Your clients are interested in buying a condo in a particular building/complex. Following are items to consider when you inspect the condo to ensure you can answer your clients’ questions and protect their interests.
1. How well maintained are the common areas?
2. How friendly, polite, and helpful is the concierge? You may also want to ask the concierge about of any problems with tenants, the building, etc., he/she may have experienced.
3. What is the ratio of resident owners to tenants? Because resident owners have a stake in the condo, they are generally more active in the affairs of the condo and are more likely to ensure the condo is well maintained.
4. What view does the condo have and is this likely to change? For example, the unit in the 30-floor condo building is located on the 2nd floor and faces east, overlooking an empty lot. This means that another building may be constructed on the empty lot some time in the future.
If a unit is in a high-rise, consider its location within the high-rise (i.e., floor level and exposure).
5. What types of noise problems are there? This is determined by the unit’s proximity to the garbage chute, elevator machinery, air conditioning units/chillers.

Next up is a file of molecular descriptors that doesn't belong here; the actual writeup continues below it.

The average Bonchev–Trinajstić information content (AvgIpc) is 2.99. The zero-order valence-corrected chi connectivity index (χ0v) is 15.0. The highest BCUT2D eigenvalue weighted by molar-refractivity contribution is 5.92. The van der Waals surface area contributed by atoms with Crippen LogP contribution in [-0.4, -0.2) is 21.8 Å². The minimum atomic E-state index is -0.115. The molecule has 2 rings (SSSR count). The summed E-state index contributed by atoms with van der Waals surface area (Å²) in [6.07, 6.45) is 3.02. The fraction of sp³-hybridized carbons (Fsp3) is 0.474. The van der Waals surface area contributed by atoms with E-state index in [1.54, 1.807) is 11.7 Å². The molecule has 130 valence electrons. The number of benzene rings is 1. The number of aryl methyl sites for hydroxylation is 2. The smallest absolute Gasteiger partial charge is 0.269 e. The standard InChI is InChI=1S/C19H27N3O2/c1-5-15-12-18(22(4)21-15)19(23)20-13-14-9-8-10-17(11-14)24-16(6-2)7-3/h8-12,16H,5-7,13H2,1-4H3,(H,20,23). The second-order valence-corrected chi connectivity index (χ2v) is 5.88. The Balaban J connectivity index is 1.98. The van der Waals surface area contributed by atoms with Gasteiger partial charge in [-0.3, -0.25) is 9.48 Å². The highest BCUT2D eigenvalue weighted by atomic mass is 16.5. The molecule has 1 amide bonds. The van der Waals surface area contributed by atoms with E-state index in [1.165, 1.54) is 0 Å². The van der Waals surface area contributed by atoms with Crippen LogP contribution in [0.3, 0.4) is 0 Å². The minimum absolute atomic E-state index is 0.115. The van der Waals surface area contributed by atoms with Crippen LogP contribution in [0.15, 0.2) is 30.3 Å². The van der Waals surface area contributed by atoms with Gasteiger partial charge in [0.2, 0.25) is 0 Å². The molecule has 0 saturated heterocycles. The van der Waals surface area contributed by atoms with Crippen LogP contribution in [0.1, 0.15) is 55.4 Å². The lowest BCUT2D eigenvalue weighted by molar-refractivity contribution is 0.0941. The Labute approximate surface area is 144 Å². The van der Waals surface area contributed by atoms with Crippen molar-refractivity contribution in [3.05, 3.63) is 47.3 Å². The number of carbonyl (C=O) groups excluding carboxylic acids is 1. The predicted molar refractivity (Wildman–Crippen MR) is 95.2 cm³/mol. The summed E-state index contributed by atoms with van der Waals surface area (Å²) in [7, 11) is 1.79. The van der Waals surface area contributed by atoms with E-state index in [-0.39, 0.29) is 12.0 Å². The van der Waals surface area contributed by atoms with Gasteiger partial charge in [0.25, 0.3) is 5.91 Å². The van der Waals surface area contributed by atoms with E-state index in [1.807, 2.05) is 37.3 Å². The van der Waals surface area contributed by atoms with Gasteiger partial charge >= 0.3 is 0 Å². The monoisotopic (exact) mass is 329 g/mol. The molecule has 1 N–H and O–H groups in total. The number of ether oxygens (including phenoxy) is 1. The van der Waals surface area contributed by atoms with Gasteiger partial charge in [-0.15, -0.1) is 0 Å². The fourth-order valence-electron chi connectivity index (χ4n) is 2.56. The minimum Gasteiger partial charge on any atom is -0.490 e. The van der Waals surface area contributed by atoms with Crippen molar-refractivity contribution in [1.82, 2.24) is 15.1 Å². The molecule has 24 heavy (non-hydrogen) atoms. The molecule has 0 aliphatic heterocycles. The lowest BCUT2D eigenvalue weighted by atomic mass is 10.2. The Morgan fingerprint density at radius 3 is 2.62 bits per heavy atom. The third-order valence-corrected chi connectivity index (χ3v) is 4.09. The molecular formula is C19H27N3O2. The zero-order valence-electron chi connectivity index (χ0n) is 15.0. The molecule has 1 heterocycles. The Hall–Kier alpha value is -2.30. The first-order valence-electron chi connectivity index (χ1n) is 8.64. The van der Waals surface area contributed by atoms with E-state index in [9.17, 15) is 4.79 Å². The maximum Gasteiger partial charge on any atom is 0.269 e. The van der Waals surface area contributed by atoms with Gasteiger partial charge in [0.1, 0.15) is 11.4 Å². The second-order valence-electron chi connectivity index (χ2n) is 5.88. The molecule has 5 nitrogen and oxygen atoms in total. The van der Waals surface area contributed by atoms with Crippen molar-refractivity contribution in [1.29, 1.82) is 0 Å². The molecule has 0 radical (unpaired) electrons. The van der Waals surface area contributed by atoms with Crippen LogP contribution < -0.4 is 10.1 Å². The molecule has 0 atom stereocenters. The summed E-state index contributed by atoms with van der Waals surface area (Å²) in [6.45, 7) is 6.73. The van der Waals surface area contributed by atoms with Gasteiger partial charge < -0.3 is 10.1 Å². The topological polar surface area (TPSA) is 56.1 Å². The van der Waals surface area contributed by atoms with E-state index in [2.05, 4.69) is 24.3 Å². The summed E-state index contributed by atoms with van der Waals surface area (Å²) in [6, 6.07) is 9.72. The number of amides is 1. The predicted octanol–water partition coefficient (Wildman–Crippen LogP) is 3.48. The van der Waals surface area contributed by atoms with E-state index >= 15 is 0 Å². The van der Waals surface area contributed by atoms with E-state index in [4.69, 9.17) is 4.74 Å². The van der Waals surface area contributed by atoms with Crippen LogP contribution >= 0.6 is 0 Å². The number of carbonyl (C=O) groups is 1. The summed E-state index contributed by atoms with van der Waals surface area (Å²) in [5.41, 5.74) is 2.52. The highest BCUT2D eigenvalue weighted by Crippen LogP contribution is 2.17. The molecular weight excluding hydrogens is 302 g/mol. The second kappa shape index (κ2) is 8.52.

6. How much is the maintenance fee, and what is and is not included? Is the maintenance fee typical for this type of condo and the amenities? Condo fees are collected monthly from the owners of units to pay for expenses (e.g., insurance) and upkeep of the common elements (e.g., repairs, cleaning, replacement).
Fees vary from one condo to the next depending on what is included, what facilities are available to owners (e.g., exercise room, pool), and the total number of units in the building.To compare the relative cost of the monthly maintenance fees between units in two different condo buildings, consider what is included in terms of facilities and expenses, and break down the costs to a price per square foot.
7. Does the owner of the unit own or have exclusive use of a locker and/or parking? If these are owned, there will be separate legal descriptions. If these are an exclusive use common element, this information should be detailed on the condo declaration. If these are assigned to a unit holder, the management office should be able to confirm all details, including the monthly cost.
8. What is the financial position of the condo corporation? When was the last performance audit (reserve fund study) completed? Specifically, is the reserve fund sufficient to cover the cost of expected repairs or improvements necessary to maintain the condition, appeal, and value of the condo.
9. Are there any pending changes to the rules, regulations, or special assessments? Many condo buildings have rules regarding pet. Special assessments can be levied against each condo unit, some being quite expensive and/or spread over several years.
What else should be considered?